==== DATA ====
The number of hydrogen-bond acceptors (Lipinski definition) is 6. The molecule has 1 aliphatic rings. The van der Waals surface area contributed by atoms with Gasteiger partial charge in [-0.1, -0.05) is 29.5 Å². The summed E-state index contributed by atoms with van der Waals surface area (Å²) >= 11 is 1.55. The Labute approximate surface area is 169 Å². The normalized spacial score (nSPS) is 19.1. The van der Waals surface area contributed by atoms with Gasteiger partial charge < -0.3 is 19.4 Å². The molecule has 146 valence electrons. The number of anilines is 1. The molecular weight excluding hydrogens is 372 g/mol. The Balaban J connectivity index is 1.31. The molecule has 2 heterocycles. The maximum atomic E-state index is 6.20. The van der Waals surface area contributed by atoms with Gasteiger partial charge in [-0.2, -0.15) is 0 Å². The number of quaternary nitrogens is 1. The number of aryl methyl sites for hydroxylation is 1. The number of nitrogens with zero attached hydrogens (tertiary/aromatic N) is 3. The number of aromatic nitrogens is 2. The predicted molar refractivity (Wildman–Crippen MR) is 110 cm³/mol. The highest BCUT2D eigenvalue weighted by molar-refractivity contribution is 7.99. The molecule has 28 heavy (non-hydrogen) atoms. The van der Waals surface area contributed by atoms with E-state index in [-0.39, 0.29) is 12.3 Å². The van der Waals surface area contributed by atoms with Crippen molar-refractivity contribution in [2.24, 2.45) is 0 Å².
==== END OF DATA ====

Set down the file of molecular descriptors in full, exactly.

The number of hydrogen-bond acceptors (Lipinski definition) is 6. The molecule has 1 aliphatic rings. The van der Waals surface area contributed by atoms with Gasteiger partial charge in [-0.1, -0.05) is 29.5 Å². The summed E-state index contributed by atoms with van der Waals surface area (Å²) >= 11 is 1.55. The Labute approximate surface area is 169 Å². The normalized spacial score (nSPS) is 19.1. The van der Waals surface area contributed by atoms with Gasteiger partial charge < -0.3 is 19.4 Å². The molecule has 146 valence electrons. The number of anilines is 1. The molecular weight excluding hydrogens is 372 g/mol. The Balaban J connectivity index is 1.31. The molecule has 2 heterocycles. The maximum atomic E-state index is 6.20. The van der Waals surface area contributed by atoms with Gasteiger partial charge in [-0.2, -0.15) is 0 Å². The number of quaternary nitrogens is 1. The number of aryl methyl sites for hydroxylation is 1. The number of nitrogens with zero attached hydrogens (tertiary/aromatic N) is 3. The number of aromatic nitrogens is 2. The predicted molar refractivity (Wildman–Crippen MR) is 110 cm³/mol. The highest BCUT2D eigenvalue weighted by molar-refractivity contribution is 7.99. The molecule has 28 heavy (non-hydrogen) atoms. The van der Waals surface area contributed by atoms with E-state index in [-0.39, 0.29) is 12.3 Å². The van der Waals surface area contributed by atoms with Crippen molar-refractivity contribution in [2.24, 2.45) is 0 Å².